Tucson Daily Citizen from Tucson, Arizona on March 3, 1962 · Page 20
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Tucson Daily Citizen from Tucson, Arizona · Page 20

Tucson, Arizona
Issue Date:
Saturday, March 3, 1962
Page 20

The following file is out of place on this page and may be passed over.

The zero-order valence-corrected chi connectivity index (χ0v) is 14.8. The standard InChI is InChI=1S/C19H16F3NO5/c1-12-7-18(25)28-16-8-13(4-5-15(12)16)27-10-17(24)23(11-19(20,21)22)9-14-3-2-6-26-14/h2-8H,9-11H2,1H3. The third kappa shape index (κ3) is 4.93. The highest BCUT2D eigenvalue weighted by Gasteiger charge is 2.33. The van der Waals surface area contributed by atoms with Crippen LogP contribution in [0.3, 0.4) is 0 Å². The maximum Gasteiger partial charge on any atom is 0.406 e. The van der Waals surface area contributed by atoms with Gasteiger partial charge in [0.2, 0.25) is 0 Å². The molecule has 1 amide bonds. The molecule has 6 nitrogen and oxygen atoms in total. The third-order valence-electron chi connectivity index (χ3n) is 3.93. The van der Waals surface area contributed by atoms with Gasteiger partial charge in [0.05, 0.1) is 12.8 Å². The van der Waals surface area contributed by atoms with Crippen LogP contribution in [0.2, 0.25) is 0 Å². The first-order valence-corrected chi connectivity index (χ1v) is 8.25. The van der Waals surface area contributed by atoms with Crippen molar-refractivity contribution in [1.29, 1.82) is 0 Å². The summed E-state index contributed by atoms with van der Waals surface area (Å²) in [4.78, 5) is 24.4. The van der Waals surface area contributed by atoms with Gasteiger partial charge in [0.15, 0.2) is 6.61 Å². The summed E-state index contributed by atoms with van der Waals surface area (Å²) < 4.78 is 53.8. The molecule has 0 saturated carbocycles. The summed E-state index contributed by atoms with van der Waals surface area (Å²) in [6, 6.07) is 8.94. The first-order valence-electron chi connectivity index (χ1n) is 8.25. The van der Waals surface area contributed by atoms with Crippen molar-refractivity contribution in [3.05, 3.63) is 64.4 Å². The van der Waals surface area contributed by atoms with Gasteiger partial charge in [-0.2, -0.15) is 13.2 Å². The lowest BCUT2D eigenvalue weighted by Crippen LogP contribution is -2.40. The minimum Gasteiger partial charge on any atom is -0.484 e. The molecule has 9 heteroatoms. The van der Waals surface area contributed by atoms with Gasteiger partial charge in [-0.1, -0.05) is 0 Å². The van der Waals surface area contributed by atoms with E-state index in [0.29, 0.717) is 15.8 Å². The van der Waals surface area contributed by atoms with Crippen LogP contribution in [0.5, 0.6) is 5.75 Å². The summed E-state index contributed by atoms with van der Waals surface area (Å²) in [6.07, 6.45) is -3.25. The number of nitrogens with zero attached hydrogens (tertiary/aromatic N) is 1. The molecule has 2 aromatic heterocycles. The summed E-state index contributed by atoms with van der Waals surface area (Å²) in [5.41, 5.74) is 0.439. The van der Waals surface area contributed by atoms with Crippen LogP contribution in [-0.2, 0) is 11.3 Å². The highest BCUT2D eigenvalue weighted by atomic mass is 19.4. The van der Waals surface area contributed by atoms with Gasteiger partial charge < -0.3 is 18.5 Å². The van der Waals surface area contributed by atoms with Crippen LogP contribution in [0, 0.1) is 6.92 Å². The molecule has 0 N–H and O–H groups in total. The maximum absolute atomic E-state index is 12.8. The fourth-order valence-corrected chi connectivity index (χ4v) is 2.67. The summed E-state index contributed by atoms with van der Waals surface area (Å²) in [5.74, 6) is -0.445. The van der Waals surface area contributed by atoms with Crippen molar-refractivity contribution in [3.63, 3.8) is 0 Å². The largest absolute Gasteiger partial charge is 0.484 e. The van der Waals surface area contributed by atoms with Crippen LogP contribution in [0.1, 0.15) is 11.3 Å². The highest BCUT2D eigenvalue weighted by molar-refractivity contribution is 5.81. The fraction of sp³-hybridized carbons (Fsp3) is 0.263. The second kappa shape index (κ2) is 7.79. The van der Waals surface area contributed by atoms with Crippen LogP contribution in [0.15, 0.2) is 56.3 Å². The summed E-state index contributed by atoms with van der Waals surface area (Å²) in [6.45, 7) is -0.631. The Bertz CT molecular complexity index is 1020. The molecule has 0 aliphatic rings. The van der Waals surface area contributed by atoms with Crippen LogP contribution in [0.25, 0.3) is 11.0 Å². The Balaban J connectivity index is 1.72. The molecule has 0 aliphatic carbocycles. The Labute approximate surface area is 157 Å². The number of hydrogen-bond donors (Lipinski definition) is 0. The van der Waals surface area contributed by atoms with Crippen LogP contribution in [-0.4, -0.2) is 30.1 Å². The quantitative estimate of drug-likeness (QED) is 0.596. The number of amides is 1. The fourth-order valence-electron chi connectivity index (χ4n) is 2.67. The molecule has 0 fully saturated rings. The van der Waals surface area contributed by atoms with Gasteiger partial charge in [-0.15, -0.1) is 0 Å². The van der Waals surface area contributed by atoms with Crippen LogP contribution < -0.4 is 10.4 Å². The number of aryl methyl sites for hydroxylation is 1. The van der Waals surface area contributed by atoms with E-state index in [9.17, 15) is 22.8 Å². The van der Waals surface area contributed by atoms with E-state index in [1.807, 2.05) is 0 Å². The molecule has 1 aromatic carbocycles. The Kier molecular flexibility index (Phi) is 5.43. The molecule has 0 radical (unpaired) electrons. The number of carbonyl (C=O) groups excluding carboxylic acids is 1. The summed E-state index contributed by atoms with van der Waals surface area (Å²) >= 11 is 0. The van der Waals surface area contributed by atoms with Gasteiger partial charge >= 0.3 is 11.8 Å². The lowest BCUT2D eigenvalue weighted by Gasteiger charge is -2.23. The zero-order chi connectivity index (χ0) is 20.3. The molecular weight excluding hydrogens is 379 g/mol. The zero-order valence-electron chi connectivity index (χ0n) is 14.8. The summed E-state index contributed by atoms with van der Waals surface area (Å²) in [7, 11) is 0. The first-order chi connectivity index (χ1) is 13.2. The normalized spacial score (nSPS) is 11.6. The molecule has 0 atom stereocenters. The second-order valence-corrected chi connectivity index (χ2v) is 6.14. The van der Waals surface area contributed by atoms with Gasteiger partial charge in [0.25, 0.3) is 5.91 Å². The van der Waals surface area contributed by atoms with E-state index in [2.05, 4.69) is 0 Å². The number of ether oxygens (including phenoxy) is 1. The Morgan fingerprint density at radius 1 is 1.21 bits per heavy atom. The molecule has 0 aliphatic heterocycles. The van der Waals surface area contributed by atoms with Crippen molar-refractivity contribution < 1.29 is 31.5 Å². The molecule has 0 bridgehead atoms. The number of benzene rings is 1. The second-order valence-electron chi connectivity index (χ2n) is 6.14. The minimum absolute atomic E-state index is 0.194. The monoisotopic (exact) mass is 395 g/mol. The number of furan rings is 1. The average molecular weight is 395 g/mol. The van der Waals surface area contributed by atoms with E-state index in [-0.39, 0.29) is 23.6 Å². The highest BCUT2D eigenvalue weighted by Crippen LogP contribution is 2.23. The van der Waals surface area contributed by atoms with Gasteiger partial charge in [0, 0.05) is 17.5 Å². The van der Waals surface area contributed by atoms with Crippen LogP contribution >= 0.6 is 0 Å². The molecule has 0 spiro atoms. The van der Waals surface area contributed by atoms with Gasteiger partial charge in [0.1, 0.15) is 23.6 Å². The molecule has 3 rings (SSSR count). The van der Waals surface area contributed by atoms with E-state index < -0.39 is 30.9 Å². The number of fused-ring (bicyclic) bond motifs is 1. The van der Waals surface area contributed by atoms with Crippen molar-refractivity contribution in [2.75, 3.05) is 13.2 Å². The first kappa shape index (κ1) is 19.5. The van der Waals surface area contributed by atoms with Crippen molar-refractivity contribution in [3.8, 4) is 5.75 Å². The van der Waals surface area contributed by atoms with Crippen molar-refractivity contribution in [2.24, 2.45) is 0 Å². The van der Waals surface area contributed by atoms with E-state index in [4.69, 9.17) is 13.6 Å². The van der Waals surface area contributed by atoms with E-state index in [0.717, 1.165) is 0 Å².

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By FLORENCE MILLS Birthplace Of The Pancake IN MEDIEVAL SELIGENSTADT SELIGENSTADT, West Germany The origins of the pancake are a little obscure but legend has it that they were being tossed in Seligenstadt by a princess way back in the middle of the 8th century A.D. -- maybe on a Shrove Tuesday at that! The pancake was really hot news when Seligenstadt, a small medieval town just a few miles out of Frankfurt, was founded as a settlement of the Roman Empire in the days of Emperor Charlemagne. Legend has it that Charlemagne himself gave the city its present name (translated it means Blessed City), thanks to the culinary prowess of what must have been the original Aunt Jemima. According to legend, a young man named Einhard fell in love with Imma, one of the Emperor's daughters. Charlemagne opposed the marriage so Einhard eloped with the beautiful Irnma and settled in the area then known as Ober-Muehlheim. Some time later Charlemagne was hunting and became lost in the forest. He took shelter in the first house he could find, which, naturally, was the residence of Einhard and Imma. The Emperor did not recognize his daughter but when Imma prepared her father's favorite dish, pancakes, Charlemagne immediately realized he had found his missing daughter because no one else could make pancakes the way Imma made them. In great joy Charlemagne cried, "Blessed be the name of the city where I have found my daughter." And, as in all good legends Charlemagne forgave Einhard and Imma and the couple lived happily ever after in "Seligenstadt." The memory of Einhard, who finally became adviser, friend and biographer of the great E m p e r o r Charlemagne, still lives in Seligenstadt. To this day there is a magnificent basilica built on his orders--the only example of a so-called Roman basilica minor left north of the Alps. The triple-towered edifice, standing on the banks of the Main River, can be seen from most of the narrow medieval streets that form the center of the old town. It has a magnificent 60-foot-high altar hewn out of black and white marble and bouses the remains not only of Einhard but also the patron saints of Seligenstadt--Marcellus and Petrus. The m a j o r i t y of the townsfolk believe fervently that Marcellus and Petrus A SUNNY VACATION ' In Hawaii PLUS A PACIFIC CRUISE Now y«i CM mjoy an Hawaiian ReMrt Holiday and an exettftnc r**ort vacation afloat for taw tfcan you Winii pay for M Hawaiian vacation alone! Fly to the Uaadc from the West C«MT, e*j*r * Ml week at a famous WaUciki hotel Mi ervfee for 4% days OB * MaUM liner to California- «· for lest AM (he tame tw» weeks ipcnt in Hawaii »l*ne! C. Gloria Paul iMbelte B. Harris PAUl-HAltlS TIAVEL SERVICE M S. 4-tW ^w^ Available) New $75,000 Twin En 'Baron Start Your Simmer, Travel Plan Mow!, HOTELS, HESOKTS CRUISES. AIRLINES SEUSFOR: EUROPE ORIENT MEXICO HAWAII GEORGE HALL TRAVEL AGENCY , 8 E. Pennhifton MA 24Mt FABULOUS, FRIVOLOUS FEMALES that's The Girls in the TUCSON DAILY CITIZEN act as saviours for the city in time of war and ravages. While nearby communities were destroyed in the Thirty Years War of the 17th century, Selingstadt was spared. During World War II, when communities only two or three miles away were demolished by air raids, not one building in Seligenstadt was hit by bombs. So every year on June 2 there is a huge pilgrimage from surrounding a r e a s , with thousands of believers paying tribute to Marcellus and Petrus. Most of the wooden- beamed houses in the town date back to the Middle Ages. The entire old section has a wonderful romantic flavor, unspoiled by the hustle and bustle of city life. Highlight of the year is the Fasching (Carnival) season celebrated the last few weeks before Ash Wednesday. Like Mardi Gras its climax is on Rose Monday and Shrove Tuesday when people pour out onto the streets in their pyjamas to participate in the mad merrymaking. Seligenstadt's Fasching parades, lasting five to six hours, are so full of color and pageantry that they frequently are televised over the national German network. American tourists looking for a genuine piece of old Europe will certainly find it here, yet it is only this year that Seligenstadt'» city fathers have started to consider tourism seriously. They are opening a Tourist Office. T r a v e l e r s landing at Frankfurt's busy a i r p o r t thus have a marvellous opportunity to take a short side trip as a start to their European tour. If you wish to drive the 16 miles from Frankfurt to Seligenstadt you can rent car quite easily. After a short drive through the modern "outer" town (meaning that the houses aren't more than 200 years old), you are suddenly transported s m a into the Middle Ages. You can park your car the ages - old Marktplatz, the market square, and start exploring the historic inns, the City Hall and an honest- t o - g o o d n e s s blacksmith shop run by the same family for hundreds of years. The shop has shod horses since the days of Christopher Columbus and it is protected today by law as an historical monument The inns also have existed for about half a millennium, and they enjoy a very good reputation for plain but excellently p r e p and served food. The most noteworthy inns are the "Roemischer Kaiser," the "Gasthof Zum Riesen," and the "Frankfurter Hof." Meals range from 65 cents for bratwurst (fried sausage, usually with potato salad) through rump- steak at $1 to cordon bleu, costing $1.50. A specialty of the "Zum Riesen" is fresh trout, commercially bred in a nearby h a t c h e r y . This succulent dish comes to about $1.25. Hotel rooms maintain the same low budget reading. They cost from $1.50-$2.50, and most of the hoteliers charm their guests into staying longer than was foreseen with their warm hospitality and tales of the magic days of yore. What's more, several of them even claim to have something that will fascinate every woman tourist-the secret to Imma's legendary pancakes! PAGE 20 TUCSON DAILY CITIZEN SATURDAY, MARCH 3, 1962